Thursday, March 28, 2019
The Oxford Movement and Jane Eyre :: Jane Eyre Essays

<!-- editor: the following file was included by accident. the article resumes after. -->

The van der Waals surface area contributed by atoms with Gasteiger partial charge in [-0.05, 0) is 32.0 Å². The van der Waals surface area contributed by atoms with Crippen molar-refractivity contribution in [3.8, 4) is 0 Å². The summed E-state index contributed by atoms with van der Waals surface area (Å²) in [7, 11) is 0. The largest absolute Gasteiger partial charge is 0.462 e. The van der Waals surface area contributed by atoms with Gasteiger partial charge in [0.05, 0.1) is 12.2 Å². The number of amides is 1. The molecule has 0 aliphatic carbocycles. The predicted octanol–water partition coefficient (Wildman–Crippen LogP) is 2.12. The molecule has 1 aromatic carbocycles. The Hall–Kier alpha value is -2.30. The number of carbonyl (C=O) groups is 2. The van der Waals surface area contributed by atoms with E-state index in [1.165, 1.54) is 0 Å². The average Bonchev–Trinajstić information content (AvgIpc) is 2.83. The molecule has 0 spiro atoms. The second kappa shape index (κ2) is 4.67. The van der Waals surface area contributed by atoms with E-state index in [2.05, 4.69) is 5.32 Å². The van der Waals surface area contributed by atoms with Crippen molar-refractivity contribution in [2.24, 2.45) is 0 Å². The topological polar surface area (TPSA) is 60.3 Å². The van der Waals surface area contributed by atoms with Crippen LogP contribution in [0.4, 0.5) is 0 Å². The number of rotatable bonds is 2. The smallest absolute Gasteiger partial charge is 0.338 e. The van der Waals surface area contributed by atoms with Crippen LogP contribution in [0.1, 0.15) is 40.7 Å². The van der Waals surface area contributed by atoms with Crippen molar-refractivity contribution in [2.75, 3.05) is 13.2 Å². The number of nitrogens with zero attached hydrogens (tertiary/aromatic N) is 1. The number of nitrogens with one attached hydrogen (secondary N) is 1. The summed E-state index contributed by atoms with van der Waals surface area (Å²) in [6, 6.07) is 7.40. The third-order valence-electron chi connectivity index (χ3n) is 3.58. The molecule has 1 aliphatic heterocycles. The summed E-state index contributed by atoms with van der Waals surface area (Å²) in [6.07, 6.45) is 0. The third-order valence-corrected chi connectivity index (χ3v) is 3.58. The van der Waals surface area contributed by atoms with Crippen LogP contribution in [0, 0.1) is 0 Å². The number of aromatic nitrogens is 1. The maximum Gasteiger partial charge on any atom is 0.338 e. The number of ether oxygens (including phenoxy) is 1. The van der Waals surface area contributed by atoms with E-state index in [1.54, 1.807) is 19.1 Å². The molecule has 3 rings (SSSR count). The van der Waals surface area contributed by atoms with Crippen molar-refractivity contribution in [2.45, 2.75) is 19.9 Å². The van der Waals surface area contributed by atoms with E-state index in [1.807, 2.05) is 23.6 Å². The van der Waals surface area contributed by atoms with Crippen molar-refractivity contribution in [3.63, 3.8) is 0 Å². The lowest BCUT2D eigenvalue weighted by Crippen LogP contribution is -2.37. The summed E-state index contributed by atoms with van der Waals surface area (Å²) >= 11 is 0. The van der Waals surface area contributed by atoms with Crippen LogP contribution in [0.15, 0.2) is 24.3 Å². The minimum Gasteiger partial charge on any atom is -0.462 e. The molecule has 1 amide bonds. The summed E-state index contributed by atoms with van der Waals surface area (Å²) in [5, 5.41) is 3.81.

The Oxford Movement and Jane Eyre The Victorian period from the mid to fresh 1800s was a time of internal religious turmoil for England. In the Anglican church service there were many different groups competing to define the doctrine and design of the national religion. The church was politically divided in three world(a) categories following the gamey church, which was the around conservative the Middle, or Broad Church, which was much broad and the Low Church, which was the Evangelical wing of the Anglican Church. Within the High Church there were also differences of opinion on the true personality of the Church as a whole. It is from this conservative branch of the Anglican Church where the men of theOxford Movement came. The Oxford Movement began as a movement to correct the Church of England in 1833. The name is taken from the Oxford University fellows who led the movement. Among these men were illusion Keble, Edward Pusey and John Henry Newman. All of them were ext remely loyal to the Anglican Church and were concerned with the governments interference in its affairs. They also were worried about the liberal tendencies of the Evangelicals as a threat to the Church. The Oxford movement thought that they needed to occur the Church back to the true church of the fourth century AD drawing on the patristic writings of St. Augustine, St. Jerome and St. Bernard, their aim was to revive the ritual and mysticism of the early church. The Oxford Movements beginning is usually associated with July 14, 1833, which was the date John Keble gave his discourse on National Apostasy. But, more importantly the movement took its roots with the military issue of the Tracts for the Times by Newman, the first of which was published September 9, 1833, and the last, Tract 90, in 1841. The Tracts meant to remind the English to understand the church as an independent body, not as an appendage to the state. The Tractarians wanted the movement to offer a compromise bet ween Roman Catholicism and Evangelicalism. The Anglicans were distrustful of the Catholic tendency because of the forcefulness of the Pope. On the other hand, they did not embrace the evangelical doctrine of customary damnation. The Oxford Movement and its leaders had the best intentions to reform the Church, but it seems to have been most successful in the way it pursued faith as an appetency of the heart and conscience not an inquiry of the head (Chadwick 12).